United Nations Secretary-General Ban Ki-moon welcomed the development and urged all countries to sign the pact without delay.

The United States is one of the world's largest cluster bomb makers.  Also boycotting the Dublin conference were Israel, Russia, China, India and Pakistan.
In a compromise aimed at pleasing North Atlantic Treaty Organization members, countries that sign the treaty will still be allowed to have military cooperation with those that do not.

Cluster bombs are fired from artillery or dropped from planes.  They explode in mid-air and scatter hundreds of smaller bombs over a wide area.  The bomblets that do not explode on impact can remain active for long periods, and frequently kill or maim unsuspecting civilians months and even years later.

Speakers at the Dublin conference say they are happy that the treaty helps stigmatize the weapon.

U.S. officials say they also are concerned about the dangers unexploded bomblets pose to civilians.  But they say the weapons are still needed, and should be upgraded so that the unexploded bomblets become harmless.

Negroponte visiting Latin America to promote fight against organized crime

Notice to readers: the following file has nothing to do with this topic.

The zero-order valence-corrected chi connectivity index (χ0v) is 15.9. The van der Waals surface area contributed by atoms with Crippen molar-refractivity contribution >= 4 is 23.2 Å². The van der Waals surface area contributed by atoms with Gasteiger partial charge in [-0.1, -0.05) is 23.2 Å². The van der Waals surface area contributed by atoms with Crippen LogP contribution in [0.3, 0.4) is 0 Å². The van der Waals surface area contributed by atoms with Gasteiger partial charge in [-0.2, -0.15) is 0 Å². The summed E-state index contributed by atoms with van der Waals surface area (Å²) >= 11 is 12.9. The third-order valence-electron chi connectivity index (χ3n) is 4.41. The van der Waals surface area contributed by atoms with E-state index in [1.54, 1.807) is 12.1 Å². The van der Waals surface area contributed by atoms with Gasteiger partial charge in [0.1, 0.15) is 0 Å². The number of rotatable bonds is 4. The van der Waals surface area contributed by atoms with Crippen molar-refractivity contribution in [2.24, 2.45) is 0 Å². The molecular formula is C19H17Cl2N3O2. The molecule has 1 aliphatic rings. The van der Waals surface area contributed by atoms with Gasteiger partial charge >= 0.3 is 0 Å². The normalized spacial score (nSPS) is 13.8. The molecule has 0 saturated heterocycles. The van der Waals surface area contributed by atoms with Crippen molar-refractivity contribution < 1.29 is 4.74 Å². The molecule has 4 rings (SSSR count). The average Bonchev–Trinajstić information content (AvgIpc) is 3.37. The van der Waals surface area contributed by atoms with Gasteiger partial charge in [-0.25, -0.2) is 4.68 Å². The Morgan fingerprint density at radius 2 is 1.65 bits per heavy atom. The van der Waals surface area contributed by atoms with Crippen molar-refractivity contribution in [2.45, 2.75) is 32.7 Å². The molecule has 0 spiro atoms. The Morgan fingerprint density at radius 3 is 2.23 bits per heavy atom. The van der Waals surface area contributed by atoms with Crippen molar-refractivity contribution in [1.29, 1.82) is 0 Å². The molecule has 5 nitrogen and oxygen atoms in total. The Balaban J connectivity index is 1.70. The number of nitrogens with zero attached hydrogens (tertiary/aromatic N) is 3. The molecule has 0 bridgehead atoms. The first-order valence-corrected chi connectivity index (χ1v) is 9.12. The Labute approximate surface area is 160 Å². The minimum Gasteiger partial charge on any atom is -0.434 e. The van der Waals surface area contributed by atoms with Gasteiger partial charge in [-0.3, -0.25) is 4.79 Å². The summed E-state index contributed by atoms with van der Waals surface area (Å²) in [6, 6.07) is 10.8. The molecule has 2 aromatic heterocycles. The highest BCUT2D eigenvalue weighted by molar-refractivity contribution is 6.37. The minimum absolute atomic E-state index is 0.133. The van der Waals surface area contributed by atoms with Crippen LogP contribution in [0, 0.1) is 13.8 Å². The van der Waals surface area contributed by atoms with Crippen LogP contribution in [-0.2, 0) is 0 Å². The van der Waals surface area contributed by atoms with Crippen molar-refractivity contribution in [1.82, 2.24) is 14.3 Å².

By the A.M. Costa Rica wire services

U.S. Deputy Secretary of State John Negroponte is visiting Central and South America to meet with regional officials on a range of issues, including security and trade.

Today Negroponte will begin a two-day visit to Medellin, Colombia, where he is leading the U.S. delegation to a meeting of the Organization of American States General Assembly.
He will travel to El Salvador, Honduras and Guatemala from Tuesday through Friday. While in those countries, Negroponte is scheduled to meet with government and business leaders on issues including the Merida Initiative, in which nations partner to fight criminal organizations.

Discussions are also expected to cover commercial relations, trade, development and security concerns. Costa Rica is not on his itinerary.

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The public's opinions
Readers sound off about government cigarette initiative

Smoking is addictive
and not inalienable right

Dear A.M. Costa Rica:

Nicotine produces an addiction more powerful than either cocaine or heroin, the obvious difference being that nicotine and their delivery system, cigarettes, aren't illegal. But health and legality issues aside, I would no more want to sit next to someone smoking crack or shooting heroin in a bar or a restaurant than I would want to be enveloped in the stink of a cigarette, whether the place was ventilated or not.